You know how Jeremy Piven always kicks butt? Whether he's saying "bitches, man" in Say Anything, or showing up as the Versace salesman in Rush Hour 2, I am just happy when Piven is part of a film. He's not necessarily my favorite actor. In fact, I often forget about him even though he probably would be a better sidekick than most the people cast in most of the movies I watch. Of course, then there is Ari in Entourage. As Ari, Piven is doing a thing so perfect he joins the ranks of people like Nicholson as the Joker or Hillary Swank as Brandon Teena (those rare moments when the right actor gets the right role and there is a certain perfection).
Dan Barber is the Jeremy Piven of New York restaurants. There, well respected, always doing solid work and interchangeable with a couple of other people at his level. Dan is one of the reigning kings of in-season, indigenous product and definitely performs at the top of this echelon. Dan's Ari is spring; in spring, Chef Barber's performance is transcendent.
So when Pichon, Helmet, Mispooz, Wife, and I needed a place to celebrate Ringwald's birthday in mid-April, Blue Hill seemed an obvious choice. Blue Hill, on Washington Place just west of Washington Square Park, is probably the most unassuming restaurant in New York. Down a couple of steps under an awning hardly marked in any way, you open a glass door, walk through a velvet curtain, and are standing in a basement; a well lit, somber rectangle of a room with no windows anywhere in front of you. It seems to accept there was not much that could be done with the space so little was. It is comfortable and humble. Touches as simple as channeling the lights into the low ceiling and running a strip of mirror behind the bench seating that rings the room do a good job of overcoming some of the limitations of being in the bottom of a townhouse, without going so far as to point it out.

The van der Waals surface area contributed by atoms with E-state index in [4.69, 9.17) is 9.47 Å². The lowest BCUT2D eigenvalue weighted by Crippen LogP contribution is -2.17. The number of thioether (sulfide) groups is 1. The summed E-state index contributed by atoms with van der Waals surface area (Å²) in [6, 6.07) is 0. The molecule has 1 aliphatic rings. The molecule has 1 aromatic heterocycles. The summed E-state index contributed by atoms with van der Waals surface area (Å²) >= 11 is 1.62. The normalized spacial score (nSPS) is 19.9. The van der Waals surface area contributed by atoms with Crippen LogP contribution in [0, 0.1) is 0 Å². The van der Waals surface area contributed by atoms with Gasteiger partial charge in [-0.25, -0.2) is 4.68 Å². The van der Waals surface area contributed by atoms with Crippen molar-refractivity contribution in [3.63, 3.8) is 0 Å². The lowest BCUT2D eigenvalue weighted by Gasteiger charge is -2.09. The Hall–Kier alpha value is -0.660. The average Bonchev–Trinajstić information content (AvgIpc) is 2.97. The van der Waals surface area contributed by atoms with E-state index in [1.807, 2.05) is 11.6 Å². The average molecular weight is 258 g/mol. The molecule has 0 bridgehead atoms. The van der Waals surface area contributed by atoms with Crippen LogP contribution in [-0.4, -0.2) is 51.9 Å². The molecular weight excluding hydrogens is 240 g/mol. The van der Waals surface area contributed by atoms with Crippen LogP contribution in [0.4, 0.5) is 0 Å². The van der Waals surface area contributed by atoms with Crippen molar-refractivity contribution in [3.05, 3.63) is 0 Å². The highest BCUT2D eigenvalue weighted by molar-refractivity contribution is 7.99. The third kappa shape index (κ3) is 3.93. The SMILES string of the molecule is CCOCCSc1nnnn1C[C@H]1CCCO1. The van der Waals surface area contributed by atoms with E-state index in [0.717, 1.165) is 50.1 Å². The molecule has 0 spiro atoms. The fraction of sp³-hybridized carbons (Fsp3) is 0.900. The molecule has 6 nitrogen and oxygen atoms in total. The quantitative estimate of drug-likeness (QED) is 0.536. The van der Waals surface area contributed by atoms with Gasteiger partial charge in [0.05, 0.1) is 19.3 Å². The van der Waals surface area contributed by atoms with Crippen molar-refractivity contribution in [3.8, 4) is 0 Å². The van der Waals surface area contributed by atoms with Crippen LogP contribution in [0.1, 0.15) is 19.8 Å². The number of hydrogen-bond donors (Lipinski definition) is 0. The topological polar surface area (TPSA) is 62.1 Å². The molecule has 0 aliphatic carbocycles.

The focus of Blue Hill has always been on the food, and Mr. Barber has created a bit of local celebrity for himself in the world of letting-the-food-speak-for-itself, and is the Times' go to guy for articles on farmers by a chef, so we thought it best to leave the menu up to him and his star ingredients. When I booked the reservation I asked Franco, the GM (in the interest of disclosure, on one of my forays into the dining scene Franco was forced to fire me, rehire me, and then fire me again all in about 2 months. I bear him no ill will and he obviously bears me none as this dinner proves), to arrange us a tasting menu of the chef's choosing with paired wines. Here is what showed up:
Turnip soup, Basil Sorbet, Olive Oil Cake with Arugula Pesto, Fried Ravioli with Stone Barns Greens and Ricotta, and Arcuri Garlic Tuile: there was nothing here we didn't like. The group's favorite was the ravioli but I would be lying if I said we contemplated these bites. All of them were gone in about 4 minutes. You will see, though, that our spring tasting menu had already well covered most of the flavors of New York State in spring.